With the dust still settling on Cologne's stunning return to European football after a 25-year hiatus, bundesliga.com caught up with Harald 'Toni' Schumacher, the former Germany No.1 and now vice president of the club.
He gave us his thoughts on what challenges lie ahead for the Billy Goats, why Freiburg are Germany's answer to AC Milan and the future of star striker Anthony Modeste...
bundesliga.com: During your own playing career Cologne often featured on the international stage [Schumacher made over 400 appearances for the Billy Goats between 1972 and 1987]. What does it mean to finish fifth and qualify for the UEFA Europa League today?
Schumacher: We are developing and growing in every corner of the club. Five years ago we had sales of around 50 million euros. Today it is more than 100 million. Back then we had 53,000 members, now we have 92,000! Every executive box in the stadium and all the advertising billboards are completely sold out. And, above all, we have a wonderful team! However, I still maintain that finishing fifth is sensational.
Watch: One of Anthony Modeste's 25 goals was named Goal of the Week on Matchday 32
bundesliga.com: Fans' expectations have risen. Will this be a burden in the coming season?
Schumacher: At the start of the season the team set themselves the goal of maintaining their Bundesliga status, and perhaps even improving on their ninth-place finish from the previous season. Now, we've finished fifth, which is incredible.
But what should we tell the fans now? That we are only a small step away from the Champions League places? No. I believe the fans know that next season could be difficult. Of course we can dream. As long as we keep our feet on the ground.
We know that we'll be very busy with the league, Europe, and with our players on international duty. The biggest strain will be mental. If you play against AC Milan, Fenerbahce or Arsenal on Wednesday and then three days later in the Bundesliga, this could cause a headache. The coach then has to be clear. For us, Freiburg and Augsburg are the German Milan. But I'm sure Peter Stöger can handle it.
bundesliga.com: Cologne was and is your great love. However, when you published your book Anpiff - German for Kick-off - in 1987, you and the club went your separate ways for a long time…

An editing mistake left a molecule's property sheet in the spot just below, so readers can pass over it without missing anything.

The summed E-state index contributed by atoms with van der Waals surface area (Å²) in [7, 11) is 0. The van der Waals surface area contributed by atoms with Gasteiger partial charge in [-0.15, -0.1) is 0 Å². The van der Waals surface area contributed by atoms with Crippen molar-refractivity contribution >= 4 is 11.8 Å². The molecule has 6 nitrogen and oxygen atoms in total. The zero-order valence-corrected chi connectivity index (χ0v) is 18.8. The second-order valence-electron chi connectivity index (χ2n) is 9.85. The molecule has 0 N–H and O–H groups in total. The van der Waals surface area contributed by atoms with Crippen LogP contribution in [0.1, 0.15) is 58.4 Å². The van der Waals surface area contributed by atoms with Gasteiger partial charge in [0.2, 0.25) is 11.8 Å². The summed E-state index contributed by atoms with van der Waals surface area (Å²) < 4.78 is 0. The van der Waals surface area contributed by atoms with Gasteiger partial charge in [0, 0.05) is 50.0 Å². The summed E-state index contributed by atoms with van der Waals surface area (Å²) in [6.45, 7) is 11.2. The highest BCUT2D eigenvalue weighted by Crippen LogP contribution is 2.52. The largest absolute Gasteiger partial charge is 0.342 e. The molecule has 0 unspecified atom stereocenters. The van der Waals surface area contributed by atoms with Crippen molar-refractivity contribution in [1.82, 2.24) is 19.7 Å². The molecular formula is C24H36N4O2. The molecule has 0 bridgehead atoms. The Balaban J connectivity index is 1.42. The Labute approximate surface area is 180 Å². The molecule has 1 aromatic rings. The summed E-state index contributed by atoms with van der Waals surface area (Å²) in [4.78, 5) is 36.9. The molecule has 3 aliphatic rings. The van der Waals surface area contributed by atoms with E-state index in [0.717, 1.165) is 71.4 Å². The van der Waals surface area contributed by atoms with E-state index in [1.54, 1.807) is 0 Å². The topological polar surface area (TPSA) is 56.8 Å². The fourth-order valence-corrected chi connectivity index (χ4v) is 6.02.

Schumacher: Just say it directly: they sacked me and I tore the red-tinted glasses from my face (laughs). It was quite bitter from both sides, and I was not allowed to become a member of the club. I have matured a lot since then, and when I was working as a TV analyst later or in any capacity with Cologne I always tried to give something back.
bundesliga.com: Not many loved ones find themselves back together after 25 years…
Schumacher: You can see how immortal this love is! And when Werner Spinner [Cologne's president] asked me in April 2012 whether I would come back and help in this critical phase at Cologne, there was no other answer for me to give than "Yes!"
bundesliga.com: As vice president you have been with Cologne since 2012, when the club were in Bundesliga 2. Would you have thought then that just five years later Cologne would be playing in Europe for the first time in a quarter of a century?
Schumacher: No. Even just a few months ago, it would have been presumptuous to count on fifth place. We got there in the end, though. On the final day, every result went in our favour. The most important thing was that we did our job and beat Mainz [2-0 at the RheinEnergieSTADION]. We knew that if we won we would play in Europe. The fact that our favourite neighbours Bayer Leverkusen beat Hertha Berlin 6-2 meant we qualified directly [for the UEFA Europa League group stage]- so thanks again to them!
bundesliga.com: Cologne's success has drawn many admiring glances, from coach Stöger to top scorer Modeste. How do you handle this?
Schumacher: It is only natural that our success arouses interest. But I am old-fashioned and, therefore, convinced that contracts should be honoured by both sides. One of the biggest reasons for our recent success is that a lot of these players have been pulling in the same direction since being in the second tier. Today there are eight players in the squad who are from the area, which gives us a fantastic character. That's why I'm sure the core of the team will stay.
Whether Tony [Modeste] fulfils his contract or receives an offer that he accepts remains to be seen. History is on our side, though. In February we successfully fended off a big-money offer from China. It would be the wrong sign for the team, the fans and the public if we'd sold our top scorer. And the distant dream of Europe may not have been achieved.
Watch: Anthony Modeste's stunning kung-fu strike against Bayern:
bundesliga.com: What about the stadium?
Schumacher: We have been here for a long time. If we want to remain successful we need to increase our capacity. We have already commissioned a feasibility study in cooperation with the city, and we'll get the results from that soon. If increasing the capacity in Müngersdorf [the region of Cologne that the RheinEnergieSTADION is in] is not possible, then we have to look at another solution. To ensure that the club is well positioned for the future is our only responsibility.
Schumacher was speaking to Andreas Kötter